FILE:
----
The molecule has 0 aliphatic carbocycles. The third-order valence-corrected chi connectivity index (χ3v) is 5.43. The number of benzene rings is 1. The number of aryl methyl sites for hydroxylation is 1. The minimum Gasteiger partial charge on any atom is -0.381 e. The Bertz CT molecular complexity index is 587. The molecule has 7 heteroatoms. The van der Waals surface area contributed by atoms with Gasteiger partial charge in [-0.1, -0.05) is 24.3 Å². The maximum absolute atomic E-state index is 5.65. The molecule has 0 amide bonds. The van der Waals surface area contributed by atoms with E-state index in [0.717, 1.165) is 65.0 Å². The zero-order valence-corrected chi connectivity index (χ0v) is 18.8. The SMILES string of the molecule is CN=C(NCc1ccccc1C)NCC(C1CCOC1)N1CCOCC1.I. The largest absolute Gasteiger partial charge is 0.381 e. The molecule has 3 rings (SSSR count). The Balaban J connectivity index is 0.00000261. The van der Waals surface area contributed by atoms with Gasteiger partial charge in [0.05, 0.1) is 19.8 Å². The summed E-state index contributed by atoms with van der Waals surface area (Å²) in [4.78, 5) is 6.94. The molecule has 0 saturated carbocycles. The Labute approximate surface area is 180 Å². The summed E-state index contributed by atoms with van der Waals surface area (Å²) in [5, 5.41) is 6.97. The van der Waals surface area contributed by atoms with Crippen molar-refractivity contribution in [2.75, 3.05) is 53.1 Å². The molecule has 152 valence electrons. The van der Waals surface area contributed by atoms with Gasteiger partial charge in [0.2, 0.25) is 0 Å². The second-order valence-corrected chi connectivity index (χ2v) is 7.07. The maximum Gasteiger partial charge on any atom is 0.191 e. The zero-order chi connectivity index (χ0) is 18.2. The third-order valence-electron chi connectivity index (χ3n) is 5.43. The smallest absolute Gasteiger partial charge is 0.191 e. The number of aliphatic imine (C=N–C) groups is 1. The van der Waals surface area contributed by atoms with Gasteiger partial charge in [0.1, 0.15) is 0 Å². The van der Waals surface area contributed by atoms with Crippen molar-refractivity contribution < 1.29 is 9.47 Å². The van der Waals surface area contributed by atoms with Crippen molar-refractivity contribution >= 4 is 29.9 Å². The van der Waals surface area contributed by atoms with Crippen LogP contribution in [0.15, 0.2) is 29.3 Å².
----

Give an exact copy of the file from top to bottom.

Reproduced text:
The molecule has 0 aliphatic carbocycles. The third-order valence-corrected chi connectivity index (χ3v) is 5.43. The number of benzene rings is 1. The number of aryl methyl sites for hydroxylation is 1. The minimum Gasteiger partial charge on any atom is -0.381 e. The Bertz CT molecular complexity index is 587. The molecule has 7 heteroatoms. The van der Waals surface area contributed by atoms with Gasteiger partial charge in [-0.1, -0.05) is 24.3 Å². The maximum absolute atomic E-state index is 5.65. The molecule has 0 amide bonds. The van der Waals surface area contributed by atoms with E-state index in [0.717, 1.165) is 65.0 Å². The zero-order valence-corrected chi connectivity index (χ0v) is 18.8. The SMILES string of the molecule is CN=C(NCc1ccccc1C)NCC(C1CCOC1)N1CCOCC1.I. The largest absolute Gasteiger partial charge is 0.381 e. The molecule has 3 rings (SSSR count). The Balaban J connectivity index is 0.00000261. The van der Waals surface area contributed by atoms with Gasteiger partial charge in [0.05, 0.1) is 19.8 Å². The summed E-state index contributed by atoms with van der Waals surface area (Å²) in [4.78, 5) is 6.94. The molecule has 0 saturated carbocycles. The Labute approximate surface area is 180 Å². The summed E-state index contributed by atoms with van der Waals surface area (Å²) in [5, 5.41) is 6.97. The van der Waals surface area contributed by atoms with Crippen molar-refractivity contribution in [2.75, 3.05) is 53.1 Å². The molecule has 152 valence electrons. The van der Waals surface area contributed by atoms with Gasteiger partial charge in [0.2, 0.25) is 0 Å². The second-order valence-corrected chi connectivity index (χ2v) is 7.07. The maximum Gasteiger partial charge on any atom is 0.191 e. The zero-order chi connectivity index (χ0) is 18.2. The third-order valence-electron chi connectivity index (χ3n) is 5.43. The smallest absolute Gasteiger partial charge is 0.191 e. The number of aliphatic imine (C=N–C) groups is 1. The van der Waals surface area contributed by atoms with Gasteiger partial charge in [0.1, 0.15) is 0 Å². The van der Waals surface area contributed by atoms with Crippen molar-refractivity contribution < 1.29 is 9.47 Å². The van der Waals surface area contributed by atoms with Crippen molar-refractivity contribution >= 4 is 29.9 Å². The van der Waals surface area contributed by atoms with Crippen LogP contribution in [0.15, 0.2) is 29.3 Å².